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1. The Tropical Tape Recorder of the Unified Model
Ross Bannister , Andrew Gregory , Alan O'Neill
, Julia Slingo, William Lahoz  and Katrin Nissen .
 Department of Meteorology,University of Reading, UK.
 Department of Meteorology,University of Edinburgh, UK.
The `tape recorder' water vapour signal in the tropical stratosphere
has been observed for a number of years by instruments aboard the UARS
satellite. Its character (upward advection speed, signal amplitude,
etc.) may depend upon a number of atmospheric processes. The ability
of a GCM to reproduce a realistic tape recorder signal provides an
important test of the model. The GCM may also be used as a tool to
help understand the mechanisms most important for water vapour control.
Analysis of the AMIP-II run of the 58-level Unified Model (UM) has
shown that the UM can simulate a clear tape recorder-style variation
in water vapour. An assessment is made of key aspects of this tape
recorder, which are compared to observations. Crucial to the tape
recorder is the underlying structure of the water vapour field in the
upper troposphere and its seasonal variation. The UM has been used to
help identify the regions most relevant to the troposphere-stratosphere
exchange of water vapour. These are conventionally thought to be the
localities of `colder than average' tropopause temperatures, where the
air is `freeze-dried' (temperature controlled). Results from the UM
challenges the view that only temperature has the essential influence
of the entry values of stratospheric water vapour.
2. What is the 'tape recorder' signal?
The troposphere and stratosphere are environments of distinctly
different character. The processes which are important for the exchange of
mass between the two (called strat./trop. exchange or STE) are generally not
well understood. In many observational and modelling studies, the
distributions and time evolution of tracer concentrations are examined to
help shed light on this problem. Water vapour in the lower and middle
atmosphere is a particularly useful tracer, but is difficult to model well
owing to the variety of mechanisms which it is potentially influenced by.
We highlight two classes of mechanism: (i) sources and
sinks (e.g. condensation and convection), and (ii) 'resolved-flow'
In the troposphere, the water vapour field is affected principally by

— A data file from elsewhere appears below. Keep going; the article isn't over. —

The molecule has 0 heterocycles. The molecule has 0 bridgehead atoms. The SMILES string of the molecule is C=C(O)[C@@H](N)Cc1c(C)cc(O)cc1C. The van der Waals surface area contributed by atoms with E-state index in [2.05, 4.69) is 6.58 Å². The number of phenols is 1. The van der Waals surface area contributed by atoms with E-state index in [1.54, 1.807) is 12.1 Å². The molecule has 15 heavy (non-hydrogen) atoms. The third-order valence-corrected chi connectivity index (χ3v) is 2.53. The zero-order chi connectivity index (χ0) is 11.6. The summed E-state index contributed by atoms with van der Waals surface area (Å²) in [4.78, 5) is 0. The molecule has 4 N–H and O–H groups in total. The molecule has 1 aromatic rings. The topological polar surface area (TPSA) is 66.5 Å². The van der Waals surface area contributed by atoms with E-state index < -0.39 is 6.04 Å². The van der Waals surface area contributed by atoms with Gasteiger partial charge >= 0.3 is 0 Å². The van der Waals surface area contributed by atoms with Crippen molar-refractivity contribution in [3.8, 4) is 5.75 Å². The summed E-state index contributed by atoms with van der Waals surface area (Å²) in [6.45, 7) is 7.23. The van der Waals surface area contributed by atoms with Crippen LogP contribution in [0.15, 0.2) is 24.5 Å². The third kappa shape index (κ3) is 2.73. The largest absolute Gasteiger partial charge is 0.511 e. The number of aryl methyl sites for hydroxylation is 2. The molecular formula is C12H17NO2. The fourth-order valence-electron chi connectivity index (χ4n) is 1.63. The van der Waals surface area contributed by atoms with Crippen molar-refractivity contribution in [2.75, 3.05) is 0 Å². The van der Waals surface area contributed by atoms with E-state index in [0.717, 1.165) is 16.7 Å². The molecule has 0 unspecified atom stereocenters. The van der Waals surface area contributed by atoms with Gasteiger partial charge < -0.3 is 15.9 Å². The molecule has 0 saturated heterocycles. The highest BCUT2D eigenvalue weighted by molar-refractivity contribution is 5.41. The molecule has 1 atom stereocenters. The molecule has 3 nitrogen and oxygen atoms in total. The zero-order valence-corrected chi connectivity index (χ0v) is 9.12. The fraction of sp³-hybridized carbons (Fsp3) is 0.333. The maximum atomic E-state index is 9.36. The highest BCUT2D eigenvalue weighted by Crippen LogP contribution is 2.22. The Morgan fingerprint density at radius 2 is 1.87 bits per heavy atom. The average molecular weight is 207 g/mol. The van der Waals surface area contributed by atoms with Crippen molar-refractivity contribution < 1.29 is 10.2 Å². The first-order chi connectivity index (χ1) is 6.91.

diabatic 'source-and-sink' processes. Above the temperature-minimum of the
tropopause however, there are few sources and sinks, and water vapour
behaves as a conserved tracer (advection-dominated regime). Like for any
long-lived species, transport of water vapour here is governed by the
upward, and poleward residual Brewer-Dobson (BD) circulation.
The conditions described above conspire to yield the so-called 'tape
recorder' signal in the tropical middle atmosphere. Air enters the
stratosphere in the tropics. Here the water vapour delivered is seasonally
varying ('moist' (4.5
mg/kg) in JJA and 'dry' (3.5 mg/kg) in DJF (This is the 'record head' of the tape recorder
analogy. Diabatic heating, accompanying the BD circulation, lifts the
signal systematically. The BD circulation is slow (30
m/day) and vertical mixing of tracer is weak, ensuring that the
retarded signal persists at elevated levels of the middle atmosphere and
after many months. This memory of tropopause history is the 'magnetic
tape'. Some pictures of observed and modelled tape recorder signals are
shown in our poster (found on the UGAMP website -
look on the main page or under "previous hot topics").
3. Aims of our Work
In order to gain a clearer picture of the tape recorder and its related
processes, we have used the 58-level, stratosphere-troposphere
configuration of the UK Met. Office Unified Model (UM). We aim to assess
the main factors which affect the water vapour in the upper troposphere and
lower stratosphere. In order to represent the water vapour values and
their seasonality near the tropopause 'source' region correctly, the model
must simulate diabatic processes realistically. Although the BD
circulation itself requires diabatic heating for mass to cross the
quasi-horizontal isentropes, an aspect of the model crucial to transport is
the advection scheme performance. The slow motion, and the relatively
crude vertical level spacing presents a very severe test of any advection
scheme. A problem common to most general circulation models is that
tracers are advected more quickly than the wind speed (hence a faster tape
recorder than observed).
Some of our aims:
- To assess the tape recorder in the UM.
- To determine the source regions of the 'dry' and 'moist' air.
- To check the relevance of our hypothesis that the entry of water vapour
is restricted thermodynamically (ie via temperature)
during northern winter, but is controlled by transport during the summer. These are two
fundamentally different regimes. Conventional belief is that the
thermodynamic mechanism is active through all seasons.
4. Further Information
We have a poster on the UGAMP website -
look on the main page or under "previous hot topics"
Our paper "Tropical Cross-Tropoause Transport of Water Vapour: Part 2, Diagnosis of Entry Regions and
Mechanisms Affecting Water Vapour in the Unified Model" is in preparation.